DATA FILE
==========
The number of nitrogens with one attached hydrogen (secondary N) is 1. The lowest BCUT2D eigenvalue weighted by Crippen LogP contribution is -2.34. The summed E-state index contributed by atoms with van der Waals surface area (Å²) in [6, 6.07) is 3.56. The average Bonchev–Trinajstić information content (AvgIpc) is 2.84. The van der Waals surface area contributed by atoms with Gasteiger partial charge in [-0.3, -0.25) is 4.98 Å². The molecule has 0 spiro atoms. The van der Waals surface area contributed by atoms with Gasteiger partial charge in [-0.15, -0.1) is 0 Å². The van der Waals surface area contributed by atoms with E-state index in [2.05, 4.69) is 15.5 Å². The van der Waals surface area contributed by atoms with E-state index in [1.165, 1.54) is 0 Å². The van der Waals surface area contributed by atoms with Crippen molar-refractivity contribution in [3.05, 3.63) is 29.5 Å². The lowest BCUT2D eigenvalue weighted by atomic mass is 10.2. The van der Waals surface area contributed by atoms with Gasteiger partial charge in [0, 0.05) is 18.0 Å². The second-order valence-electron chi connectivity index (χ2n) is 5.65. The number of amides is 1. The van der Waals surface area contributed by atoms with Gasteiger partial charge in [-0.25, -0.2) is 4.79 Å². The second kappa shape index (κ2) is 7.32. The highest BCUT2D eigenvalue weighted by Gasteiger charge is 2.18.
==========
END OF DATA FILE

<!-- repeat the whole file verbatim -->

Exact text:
The number of nitrogens with one attached hydrogen (secondary N) is 1. The lowest BCUT2D eigenvalue weighted by Crippen LogP contribution is -2.34. The summed E-state index contributed by atoms with van der Waals surface area (Å²) in [6, 6.07) is 3.56. The average Bonchev–Trinajstić information content (AvgIpc) is 2.84. The van der Waals surface area contributed by atoms with Gasteiger partial charge in [-0.3, -0.25) is 4.98 Å². The molecule has 0 spiro atoms. The van der Waals surface area contributed by atoms with Gasteiger partial charge in [-0.15, -0.1) is 0 Å². The van der Waals surface area contributed by atoms with E-state index in [2.05, 4.69) is 15.5 Å². The van der Waals surface area contributed by atoms with E-state index in [1.165, 1.54) is 0 Å². The van der Waals surface area contributed by atoms with Crippen molar-refractivity contribution in [3.05, 3.63) is 29.5 Å². The lowest BCUT2D eigenvalue weighted by atomic mass is 10.2. The van der Waals surface area contributed by atoms with Gasteiger partial charge in [0, 0.05) is 18.0 Å². The second-order valence-electron chi connectivity index (χ2n) is 5.65. The number of amides is 1. The van der Waals surface area contributed by atoms with Gasteiger partial charge in [-0.25, -0.2) is 4.79 Å². The second kappa shape index (κ2) is 7.32. The highest BCUT2D eigenvalue weighted by Gasteiger charge is 2.18.